Hannibal, Missouri. Editorial credit: Sabrina Janelle Gordon / Shutterstock.com

7 Of The Most Hospitable Small Towns In Missouri

Missouri, the United States’ 21st-largest and 19th-most populous state in the Midwestern region is renowned for its varied topography and a distinct culture that perfectly amalgamates the elements of both the Midwest and Southern US. Although the larger metropolises like Jefferson City, Branson, Kansas City, and St. Louis featuring the iconic Gateway Arch captivate residents and tourists alike, it is the uncountable small towns peppered throughout this breathtaking terrain that proudly showcase the true heart and soul of the Show Me State. Vacationers will surely have an unforgettable experience on their next trip to these hospitable Missouri towns.

Arrow Rock

A scene from Arrow Rock, Missouri.
A scene from Arrow Rock, Missouri. Image credit: pasa47 via Wikimedia Commons.

A teeny village in Missouri’s Saline County, Arrow Rock is located at the top of a flint-bearing limestone bluff providing unparalleled views of the Missouri River. Designated a National Historic Landmark in 1963 owing to its connection with Westward Expansion, the entire village is encompassed by the 260-acre Arrow Rock Historic District.

The Arrow Rock State Historic Site, the restored house of eminent frontier artist George Caleb Bingham, Arrow Rock Lyceum Theatre, the circa 1834 Huston Tavern, etc., are the town’s remarkable attractions. Every October, the Arrow Rock Heritage Craft Festival held in the town features a collection of 19th-century crafts such as cooking apple butter, knitting, blacksmithing, basket weaving, and gunsmithing.


City of Boonville Visitor Center sign, with historic train depot in background.
City of Boonville Visitor Center sign, with historic train depot in background. Image credit: Editorial credit: APN Photography / Shutterstock.com.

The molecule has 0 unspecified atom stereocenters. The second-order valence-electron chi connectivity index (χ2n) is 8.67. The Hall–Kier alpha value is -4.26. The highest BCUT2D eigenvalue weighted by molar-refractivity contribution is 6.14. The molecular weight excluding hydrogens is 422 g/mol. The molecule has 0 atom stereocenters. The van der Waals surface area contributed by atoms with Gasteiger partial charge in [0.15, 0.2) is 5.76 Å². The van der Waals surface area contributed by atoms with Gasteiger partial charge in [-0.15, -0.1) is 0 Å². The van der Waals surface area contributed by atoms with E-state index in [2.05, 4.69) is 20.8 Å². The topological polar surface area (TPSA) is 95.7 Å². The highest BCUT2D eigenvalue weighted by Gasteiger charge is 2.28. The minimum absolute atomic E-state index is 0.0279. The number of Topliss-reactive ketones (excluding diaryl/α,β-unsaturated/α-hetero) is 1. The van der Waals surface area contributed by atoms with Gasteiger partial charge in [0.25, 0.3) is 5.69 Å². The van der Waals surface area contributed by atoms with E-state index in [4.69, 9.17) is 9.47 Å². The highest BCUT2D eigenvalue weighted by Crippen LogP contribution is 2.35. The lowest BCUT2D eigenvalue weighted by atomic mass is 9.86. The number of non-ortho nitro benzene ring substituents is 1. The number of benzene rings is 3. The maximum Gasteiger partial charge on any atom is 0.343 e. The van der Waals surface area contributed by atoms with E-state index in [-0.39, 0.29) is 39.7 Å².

Boonville, named after the American pioneer Daniel Boone and a nearby salt lick managed by Boone’s sons, occupies the heart of Missouri immediately off Interstate 70 Highway, almost halfway between St. Louis and Kansas City. Placed atop the wooded bluffs overlooking the Missouri River, this picture-perfect town was the location of one of the American Civil War’s foremost land skirmishes. Having over 400 well-kept landmark properties, amazing parks, and a vibrant arts & cultural scene, Boonville enchants holidayers of all ages.

Some of Boonville’s notable places of interest include the Katy Trail State Park, Hail Ridge Golf Course, Lyric Theater (Thespian Hall), Isle of Capri Casino Hotel, Warm Springs Ranch, New Visitors Center & River, Rails & Trails Museum, Harley Park, and Katy Railroad Bridge. Annual events such as Boonville Heritage Days, Big Muddy Folk Festival, Missouri River Festival of the Arts, Halloween parade, Festival of the Leaves, and Festival of The Lights are hosted by the town.  


Entrance to an amusement park in Hannibal, Missouri.
Entrance to an amusement park in Hannibal, Missouri. Editorial credit: Sabrina Janelle Gordon / Shutterstock.com.